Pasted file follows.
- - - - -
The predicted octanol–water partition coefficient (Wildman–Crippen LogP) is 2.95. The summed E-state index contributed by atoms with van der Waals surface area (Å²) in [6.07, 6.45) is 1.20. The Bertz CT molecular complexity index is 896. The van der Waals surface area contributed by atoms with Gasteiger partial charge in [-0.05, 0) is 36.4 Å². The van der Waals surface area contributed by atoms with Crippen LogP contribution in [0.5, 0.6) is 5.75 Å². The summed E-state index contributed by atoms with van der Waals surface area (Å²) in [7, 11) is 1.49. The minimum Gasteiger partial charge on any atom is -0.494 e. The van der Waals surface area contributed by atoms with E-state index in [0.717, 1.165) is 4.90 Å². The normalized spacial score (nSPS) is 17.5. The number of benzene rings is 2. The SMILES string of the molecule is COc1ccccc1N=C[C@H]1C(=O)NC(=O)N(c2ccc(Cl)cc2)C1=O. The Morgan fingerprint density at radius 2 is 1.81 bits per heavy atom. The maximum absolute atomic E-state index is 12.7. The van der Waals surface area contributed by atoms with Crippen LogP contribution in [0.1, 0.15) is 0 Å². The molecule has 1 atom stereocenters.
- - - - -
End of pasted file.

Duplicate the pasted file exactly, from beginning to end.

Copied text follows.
The predicted octanol–water partition coefficient (Wildman–Crippen LogP) is 2.95. The summed E-state index contributed by atoms with van der Waals surface area (Å²) in [6.07, 6.45) is 1.20. The Bertz CT molecular complexity index is 896. The van der Waals surface area contributed by atoms with Gasteiger partial charge in [-0.05, 0) is 36.4 Å². The van der Waals surface area contributed by atoms with Crippen LogP contribution in [0.5, 0.6) is 5.75 Å². The summed E-state index contributed by atoms with van der Waals surface area (Å²) in [7, 11) is 1.49. The minimum Gasteiger partial charge on any atom is -0.494 e. The van der Waals surface area contributed by atoms with E-state index in [0.717, 1.165) is 4.90 Å². The normalized spacial score (nSPS) is 17.5. The number of benzene rings is 2. The SMILES string of the molecule is COc1ccccc1N=C[C@H]1C(=O)NC(=O)N(c2ccc(Cl)cc2)C1=O. The Morgan fingerprint density at radius 2 is 1.81 bits per heavy atom. The maximum absolute atomic E-state index is 12.7. The van der Waals surface area contributed by atoms with Crippen LogP contribution in [0.1, 0.15) is 0 Å². The molecule has 1 atom stereocenters.